The following day is Saturday again and I climb a hill called Mount Wasson accompanied by half the population of Tucson. The summit reminds me of Blackpool beach on a summer day except of course that there is no water. And Blackpool beach doesn't have cacti. I find a secondary summit which is deserted and install myself there and scowl furiously at anyone who even thinks of coming near me. In the evening I visit some Tucson bars and decide that Arizona gay life probably takes place in Phoenix.

I spend the next three or four days visiting Indian remains in New Mexico. One Thursday evening I spend half an hour trying to book a hotel room in Phoenix for the weekend. Apparently it is the time of "Spring Training". Wondering what this is, I set out on the Friday on the very long drive from Los Alamos NM to Phoenix AZ, during which I perfect the technique of holding a hamburger in one hand and a Coke in the other and steering with the third.Chaco Canyon Nonetheless I eventually reach my hotel in Phoenix and it turns out to be a gigantic health club with rooms attached. The bar is full of very large people watching baseball or American football or some other sport entirely beyond my understanding. Perhaps this is something to do with Spring Training. I flee the hotel and find a cafeteria where I have the finest meal of the entire trip: fish and chips and bread-and-butter pudding. The chips turn out to be fried okra but I still feel suddenly homesick for Britain, a country where I have not lived for ten years and which I usually regard with a mixture of loathing and contempt.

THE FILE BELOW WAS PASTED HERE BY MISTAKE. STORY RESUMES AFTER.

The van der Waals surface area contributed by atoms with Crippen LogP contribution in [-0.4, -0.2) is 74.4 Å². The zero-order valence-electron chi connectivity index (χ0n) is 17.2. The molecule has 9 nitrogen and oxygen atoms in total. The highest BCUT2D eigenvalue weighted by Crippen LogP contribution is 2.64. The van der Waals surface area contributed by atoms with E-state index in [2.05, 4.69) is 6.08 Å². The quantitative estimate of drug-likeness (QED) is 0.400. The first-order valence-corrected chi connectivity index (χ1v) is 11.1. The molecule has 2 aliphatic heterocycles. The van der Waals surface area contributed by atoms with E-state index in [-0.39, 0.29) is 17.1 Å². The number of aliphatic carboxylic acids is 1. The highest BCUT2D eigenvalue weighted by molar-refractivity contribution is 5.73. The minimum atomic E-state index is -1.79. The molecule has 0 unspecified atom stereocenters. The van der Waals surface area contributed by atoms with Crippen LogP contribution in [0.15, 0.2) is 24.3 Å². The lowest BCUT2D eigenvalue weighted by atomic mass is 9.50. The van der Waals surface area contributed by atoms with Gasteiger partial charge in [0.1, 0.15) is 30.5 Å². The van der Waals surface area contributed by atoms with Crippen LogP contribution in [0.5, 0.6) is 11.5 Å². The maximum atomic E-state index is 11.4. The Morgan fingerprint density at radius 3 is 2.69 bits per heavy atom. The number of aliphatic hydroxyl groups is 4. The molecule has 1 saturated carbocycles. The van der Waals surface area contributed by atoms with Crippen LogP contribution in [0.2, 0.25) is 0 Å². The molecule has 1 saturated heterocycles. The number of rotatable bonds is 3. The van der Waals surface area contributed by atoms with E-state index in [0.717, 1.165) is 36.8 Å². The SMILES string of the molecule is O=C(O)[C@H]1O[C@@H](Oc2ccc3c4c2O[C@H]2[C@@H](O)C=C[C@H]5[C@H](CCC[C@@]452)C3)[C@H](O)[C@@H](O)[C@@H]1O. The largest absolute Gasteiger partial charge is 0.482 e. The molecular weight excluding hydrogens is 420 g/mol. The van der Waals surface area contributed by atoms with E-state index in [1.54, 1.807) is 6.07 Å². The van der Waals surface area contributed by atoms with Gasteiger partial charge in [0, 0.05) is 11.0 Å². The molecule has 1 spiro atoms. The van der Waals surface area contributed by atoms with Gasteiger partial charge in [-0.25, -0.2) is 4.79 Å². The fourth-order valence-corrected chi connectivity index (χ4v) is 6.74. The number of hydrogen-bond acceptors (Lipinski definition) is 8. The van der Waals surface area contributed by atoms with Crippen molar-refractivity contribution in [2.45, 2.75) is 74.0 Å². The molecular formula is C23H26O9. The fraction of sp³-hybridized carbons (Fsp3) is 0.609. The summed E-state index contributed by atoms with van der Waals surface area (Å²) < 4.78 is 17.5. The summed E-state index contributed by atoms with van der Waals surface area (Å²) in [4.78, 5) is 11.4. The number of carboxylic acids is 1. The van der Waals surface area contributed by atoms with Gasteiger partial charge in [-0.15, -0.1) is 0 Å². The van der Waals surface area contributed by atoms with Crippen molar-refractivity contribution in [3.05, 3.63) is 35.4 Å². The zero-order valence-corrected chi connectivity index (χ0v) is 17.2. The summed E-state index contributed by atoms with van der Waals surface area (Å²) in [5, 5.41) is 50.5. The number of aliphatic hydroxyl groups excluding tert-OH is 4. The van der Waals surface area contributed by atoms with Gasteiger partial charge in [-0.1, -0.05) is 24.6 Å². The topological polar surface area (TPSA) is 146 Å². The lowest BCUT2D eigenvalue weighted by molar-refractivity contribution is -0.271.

The next day I feel better and set out early for the Frank Lloyd Wright house at Taliesin West, which is just as well because it takes over an hour to drive there. Driving in Phoenix, one has the impression of moving but not advancing. At Taliesin our charming guide is a lady with an indefinable accent who gives the disquieting impression of being a defrocked psychoanalyst. I think of my sister and photograph some cacti. In the afternoon I go to the Heard museum.

The next day I realize I have not been to a shopping mall on this trip. I get in the car and after about an hour I get to the Metrocenter, a parking lot the size of an average British town with a building in the centre resembling a nuclear fallout shelter. Inside I discover several thousand shops, almost all of them deserted or closed, since it is 10am on a Sunday. Finally I discover a shop which is open. It is a health food store and I buy some selenium tablets. I think I read recently in the British Medical Journal that the entire Western world is deficient in selenium and that is why were are all dying of cancer. That evening I go to a bar and find wrestling going on again, this time the serious kind, without baby oil. Americans seem to like wrestling.

I wake up the next day to find that it is Monday and I drive back to Los Angeles. This time the police appear not to have demolished any more of North Hollywood. That evening everyone is celebrating St Patrick's Day. Two days later at the airport, the man who takes my rental car tells me it is 98 degrees in Hollywood. When I land in Zurich the entire airport building seems to be cut through with freezing cold draughts. I spend so long looking for a warm corner that I nearly miss my connection to Basel.